Friday, 13 April 2007

Blogging at work

I was reading Real Lawyers Have Blogs on blogging policies for companies. As he says, most companies now do have (or should have) internet and email use policies, and it's not a terribly far leap from there to a blogging policy. I do wonder, though, about how this would be implemented.

I'm of two minds at the moment about internet and email policies - though there is a 'best practice' notional idea of what should be allowed and what shouldn't, what actually is and isn't allowed is a completely different thing. Across the law firms that I have worked at, and through talking to friends at other firms, I have encountered a wide range of policies, from seemingly complete freedom to install programs, chat, email, browse and generally do what you like, to middling policies that restrict 'inappropriate' sites and don't allow installation of programs or chat protocols, but do allow pretty much anything else, to the highly draconian, no personal emails at all through work channels, no webmail access, and severely restricted internet access.

Email and internet use at work is a tricky thing. You don't want your employees wasting their time when they could be being productive, but on the other hand, it is by now unreasonable to assume that all internet use is friviolous. I feel more productive, and certainly more relaxed at work, when I have the freedom to check my RSS feeds, and my ebay auctions, my webmail and my bank account. Indeed, I feel that internet use is so closely woven into many peoples lives now, that it is more productive to allow them some freedom of internet use. It seems, to an extent, to come down to how much trust an employer has in its employees, and how an emplyees time is perceived - whether your workplace feels that it owns all of your working hours, or whether you are trusted to be able to monitor your own productivity and workflows.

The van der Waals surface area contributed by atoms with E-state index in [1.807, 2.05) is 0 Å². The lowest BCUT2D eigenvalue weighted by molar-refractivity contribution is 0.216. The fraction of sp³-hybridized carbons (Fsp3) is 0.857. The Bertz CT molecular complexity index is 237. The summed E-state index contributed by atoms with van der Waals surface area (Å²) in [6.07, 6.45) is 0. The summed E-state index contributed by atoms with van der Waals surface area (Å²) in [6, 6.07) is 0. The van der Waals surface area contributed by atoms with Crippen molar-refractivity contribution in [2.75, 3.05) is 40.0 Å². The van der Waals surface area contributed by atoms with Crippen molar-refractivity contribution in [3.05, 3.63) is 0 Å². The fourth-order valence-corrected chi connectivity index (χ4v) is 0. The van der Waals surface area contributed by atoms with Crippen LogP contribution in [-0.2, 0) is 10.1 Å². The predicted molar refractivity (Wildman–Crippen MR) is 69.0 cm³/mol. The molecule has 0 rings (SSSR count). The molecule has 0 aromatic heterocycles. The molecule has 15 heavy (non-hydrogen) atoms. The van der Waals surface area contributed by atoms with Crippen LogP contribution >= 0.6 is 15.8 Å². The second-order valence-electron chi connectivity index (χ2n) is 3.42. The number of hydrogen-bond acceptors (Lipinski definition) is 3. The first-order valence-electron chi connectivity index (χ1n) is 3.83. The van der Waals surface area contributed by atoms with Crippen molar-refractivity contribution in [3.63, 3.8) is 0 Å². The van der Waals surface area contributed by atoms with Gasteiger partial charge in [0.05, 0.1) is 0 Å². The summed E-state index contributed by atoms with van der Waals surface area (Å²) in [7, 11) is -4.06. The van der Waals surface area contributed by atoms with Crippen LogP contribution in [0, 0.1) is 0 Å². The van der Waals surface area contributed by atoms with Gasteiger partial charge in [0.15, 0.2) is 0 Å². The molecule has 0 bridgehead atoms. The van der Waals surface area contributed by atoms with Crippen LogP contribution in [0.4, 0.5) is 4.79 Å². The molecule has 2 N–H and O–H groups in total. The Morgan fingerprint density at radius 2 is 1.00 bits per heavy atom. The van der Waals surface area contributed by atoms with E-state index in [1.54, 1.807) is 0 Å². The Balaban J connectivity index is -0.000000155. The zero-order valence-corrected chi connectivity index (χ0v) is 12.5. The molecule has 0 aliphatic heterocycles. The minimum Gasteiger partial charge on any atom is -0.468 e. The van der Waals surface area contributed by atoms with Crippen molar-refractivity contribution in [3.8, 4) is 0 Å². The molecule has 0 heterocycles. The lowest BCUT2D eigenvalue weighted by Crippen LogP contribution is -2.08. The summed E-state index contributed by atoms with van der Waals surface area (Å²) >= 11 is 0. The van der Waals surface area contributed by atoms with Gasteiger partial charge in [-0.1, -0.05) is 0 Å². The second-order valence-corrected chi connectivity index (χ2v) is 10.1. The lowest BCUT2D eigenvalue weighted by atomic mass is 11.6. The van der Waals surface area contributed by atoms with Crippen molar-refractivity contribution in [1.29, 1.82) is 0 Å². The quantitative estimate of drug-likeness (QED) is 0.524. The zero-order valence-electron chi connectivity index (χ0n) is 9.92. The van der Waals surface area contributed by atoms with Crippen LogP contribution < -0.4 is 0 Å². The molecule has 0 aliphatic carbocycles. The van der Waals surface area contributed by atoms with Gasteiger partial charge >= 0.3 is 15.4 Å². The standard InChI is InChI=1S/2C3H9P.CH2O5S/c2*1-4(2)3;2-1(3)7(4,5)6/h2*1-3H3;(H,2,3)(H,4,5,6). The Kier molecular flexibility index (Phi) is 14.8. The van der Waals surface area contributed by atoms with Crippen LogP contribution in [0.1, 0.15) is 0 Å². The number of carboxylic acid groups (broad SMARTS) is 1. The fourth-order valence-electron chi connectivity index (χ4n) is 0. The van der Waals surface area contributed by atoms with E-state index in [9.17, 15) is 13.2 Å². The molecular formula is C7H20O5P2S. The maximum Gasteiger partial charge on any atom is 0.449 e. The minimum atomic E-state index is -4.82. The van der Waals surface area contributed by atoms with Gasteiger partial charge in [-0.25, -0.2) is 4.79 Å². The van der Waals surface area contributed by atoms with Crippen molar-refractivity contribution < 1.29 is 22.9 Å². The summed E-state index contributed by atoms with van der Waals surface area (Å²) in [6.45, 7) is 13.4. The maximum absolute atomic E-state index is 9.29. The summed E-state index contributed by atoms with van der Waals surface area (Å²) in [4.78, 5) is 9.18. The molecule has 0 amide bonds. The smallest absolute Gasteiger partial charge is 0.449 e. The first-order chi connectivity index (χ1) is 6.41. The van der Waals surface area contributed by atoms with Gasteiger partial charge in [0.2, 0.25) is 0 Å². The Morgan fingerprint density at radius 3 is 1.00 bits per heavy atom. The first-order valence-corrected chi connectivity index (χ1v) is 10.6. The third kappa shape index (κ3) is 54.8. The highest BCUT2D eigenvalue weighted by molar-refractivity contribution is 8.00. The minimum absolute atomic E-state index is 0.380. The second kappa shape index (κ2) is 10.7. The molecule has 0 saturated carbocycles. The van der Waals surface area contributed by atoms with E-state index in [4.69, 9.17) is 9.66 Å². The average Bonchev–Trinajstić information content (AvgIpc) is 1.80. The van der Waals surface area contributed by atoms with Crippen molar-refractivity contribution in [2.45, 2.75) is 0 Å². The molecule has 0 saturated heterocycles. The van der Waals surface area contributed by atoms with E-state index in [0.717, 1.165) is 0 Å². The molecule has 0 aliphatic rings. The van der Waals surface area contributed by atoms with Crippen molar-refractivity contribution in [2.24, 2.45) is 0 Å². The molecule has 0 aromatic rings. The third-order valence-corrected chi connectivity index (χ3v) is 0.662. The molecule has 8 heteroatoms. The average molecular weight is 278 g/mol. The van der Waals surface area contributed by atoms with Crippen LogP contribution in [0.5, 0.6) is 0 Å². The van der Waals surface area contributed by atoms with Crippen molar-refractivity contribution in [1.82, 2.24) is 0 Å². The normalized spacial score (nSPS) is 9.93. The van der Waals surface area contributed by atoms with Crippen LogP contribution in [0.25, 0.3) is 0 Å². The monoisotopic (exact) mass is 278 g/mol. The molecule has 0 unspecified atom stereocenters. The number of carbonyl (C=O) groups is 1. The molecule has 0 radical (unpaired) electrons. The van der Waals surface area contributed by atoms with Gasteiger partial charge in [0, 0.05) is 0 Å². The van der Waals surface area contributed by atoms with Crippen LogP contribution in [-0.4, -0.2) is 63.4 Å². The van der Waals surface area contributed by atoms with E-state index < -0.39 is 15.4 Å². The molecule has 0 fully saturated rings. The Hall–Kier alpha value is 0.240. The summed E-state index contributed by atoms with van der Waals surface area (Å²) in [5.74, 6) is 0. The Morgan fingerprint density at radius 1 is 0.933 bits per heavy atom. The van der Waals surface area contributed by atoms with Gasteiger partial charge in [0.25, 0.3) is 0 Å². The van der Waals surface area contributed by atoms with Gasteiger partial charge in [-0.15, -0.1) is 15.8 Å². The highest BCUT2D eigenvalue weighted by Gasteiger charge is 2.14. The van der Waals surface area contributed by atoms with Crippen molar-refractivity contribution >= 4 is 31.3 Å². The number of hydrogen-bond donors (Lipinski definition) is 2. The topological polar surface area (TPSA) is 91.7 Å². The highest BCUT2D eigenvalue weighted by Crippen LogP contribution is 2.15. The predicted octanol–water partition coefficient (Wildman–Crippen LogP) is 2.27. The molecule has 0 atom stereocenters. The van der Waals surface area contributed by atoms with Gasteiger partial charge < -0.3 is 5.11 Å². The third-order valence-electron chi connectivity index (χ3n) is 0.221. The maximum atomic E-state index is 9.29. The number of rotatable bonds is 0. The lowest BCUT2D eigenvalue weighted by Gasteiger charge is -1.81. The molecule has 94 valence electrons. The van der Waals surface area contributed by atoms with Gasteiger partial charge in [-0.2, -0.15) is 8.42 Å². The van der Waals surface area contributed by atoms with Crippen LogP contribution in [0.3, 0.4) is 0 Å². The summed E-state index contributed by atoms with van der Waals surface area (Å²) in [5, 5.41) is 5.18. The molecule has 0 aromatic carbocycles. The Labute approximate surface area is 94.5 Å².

However, mostly, issues between employee and employer don't crop up until it becomes a major issue - massive loss of productivity through internet use, malicious emails or attachments that break the server, and blogs that harm the reputation of the company. These are, obviously, not the ideal, and should be dealt with appropriately.

I do worry that there may be more cases such as the one that Real Lawyers cites, from Hegarty Solicitors where and employee caught updating a blog at work "was disciplined and told that if they continued to write the blog at work they may be later dismissed." (and no, I'm not going to mention how much of this post was written whilst at work – can't be getting myself in trouble now).

Blogging, like all other internet activities, is by no means inherently bad. Indeed, not even all work-related blogging is harmful. Employees can blog, even from work, without harming their productivity, endangering the IT infrastructure of their workplace, or slandering their work. And I very much hope that when employers come to write policies that include the use of blogs, that they realise this. It will be a very sad day indeed if a workplace decides to ban Blogger (or Wordpress, or Facebook, or Myspace, or Livejournal, or whatever), because they perceive all blogging to be harmful.

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